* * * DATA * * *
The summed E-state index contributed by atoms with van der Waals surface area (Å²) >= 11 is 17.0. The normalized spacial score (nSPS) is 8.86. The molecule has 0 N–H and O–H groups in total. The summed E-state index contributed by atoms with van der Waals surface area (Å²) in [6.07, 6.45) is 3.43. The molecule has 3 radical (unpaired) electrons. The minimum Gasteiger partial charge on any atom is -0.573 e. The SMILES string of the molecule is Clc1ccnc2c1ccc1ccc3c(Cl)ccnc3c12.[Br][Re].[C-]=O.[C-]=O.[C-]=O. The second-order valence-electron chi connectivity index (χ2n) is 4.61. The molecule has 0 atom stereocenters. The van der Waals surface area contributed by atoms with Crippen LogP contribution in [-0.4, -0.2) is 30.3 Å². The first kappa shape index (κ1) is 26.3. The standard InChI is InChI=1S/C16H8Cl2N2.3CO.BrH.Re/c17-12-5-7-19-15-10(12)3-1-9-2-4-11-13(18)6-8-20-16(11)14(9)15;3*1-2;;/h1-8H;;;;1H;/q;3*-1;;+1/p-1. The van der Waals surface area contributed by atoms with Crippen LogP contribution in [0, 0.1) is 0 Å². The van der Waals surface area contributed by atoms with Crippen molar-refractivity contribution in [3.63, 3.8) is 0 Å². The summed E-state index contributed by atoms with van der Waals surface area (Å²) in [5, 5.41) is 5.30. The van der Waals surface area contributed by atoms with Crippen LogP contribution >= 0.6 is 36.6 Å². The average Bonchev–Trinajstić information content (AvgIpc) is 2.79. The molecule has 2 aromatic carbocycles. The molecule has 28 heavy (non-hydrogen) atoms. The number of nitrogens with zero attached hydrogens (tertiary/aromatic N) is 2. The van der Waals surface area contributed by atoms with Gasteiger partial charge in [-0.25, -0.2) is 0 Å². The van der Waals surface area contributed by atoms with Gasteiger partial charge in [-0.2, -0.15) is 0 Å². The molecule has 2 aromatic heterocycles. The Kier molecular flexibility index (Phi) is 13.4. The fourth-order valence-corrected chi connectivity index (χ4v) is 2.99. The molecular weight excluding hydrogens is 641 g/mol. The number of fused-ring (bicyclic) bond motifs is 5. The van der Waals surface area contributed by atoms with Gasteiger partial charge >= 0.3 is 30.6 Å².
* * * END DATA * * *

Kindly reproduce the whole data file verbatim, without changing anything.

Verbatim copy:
The summed E-state index contributed by atoms with van der Waals surface area (Å²) >= 11 is 17.0. The normalized spacial score (nSPS) is 8.86. The molecule has 0 N–H and O–H groups in total. The summed E-state index contributed by atoms with van der Waals surface area (Å²) in [6.07, 6.45) is 3.43. The molecule has 3 radical (unpaired) electrons. The minimum Gasteiger partial charge on any atom is -0.573 e. The SMILES string of the molecule is Clc1ccnc2c1ccc1ccc3c(Cl)ccnc3c12.[Br][Re].[C-]=O.[C-]=O.[C-]=O. The second-order valence-electron chi connectivity index (χ2n) is 4.61. The molecule has 0 atom stereocenters. The van der Waals surface area contributed by atoms with Crippen LogP contribution in [-0.4, -0.2) is 30.3 Å². The first kappa shape index (κ1) is 26.3. The standard InChI is InChI=1S/C16H8Cl2N2.3CO.BrH.Re/c17-12-5-7-19-15-10(12)3-1-9-2-4-11-13(18)6-8-20-16(11)14(9)15;3*1-2;;/h1-8H;;;;1H;/q;3*-1;;+1/p-1. The van der Waals surface area contributed by atoms with Crippen LogP contribution in [0, 0.1) is 0 Å². The van der Waals surface area contributed by atoms with Crippen molar-refractivity contribution in [3.63, 3.8) is 0 Å². The summed E-state index contributed by atoms with van der Waals surface area (Å²) in [5, 5.41) is 5.30. The van der Waals surface area contributed by atoms with Crippen LogP contribution >= 0.6 is 36.6 Å². The average Bonchev–Trinajstić information content (AvgIpc) is 2.79. The molecule has 2 aromatic carbocycles. The molecule has 28 heavy (non-hydrogen) atoms. The number of nitrogens with zero attached hydrogens (tertiary/aromatic N) is 2. The van der Waals surface area contributed by atoms with Gasteiger partial charge in [-0.25, -0.2) is 0 Å². The van der Waals surface area contributed by atoms with Gasteiger partial charge in [-0.2, -0.15) is 0 Å². The molecule has 2 aromatic heterocycles. The Kier molecular flexibility index (Phi) is 13.4. The fourth-order valence-corrected chi connectivity index (χ4v) is 2.99. The molecular weight excluding hydrogens is 641 g/mol. The number of fused-ring (bicyclic) bond motifs is 5. The van der Waals surface area contributed by atoms with Gasteiger partial charge >= 0.3 is 30.6 Å².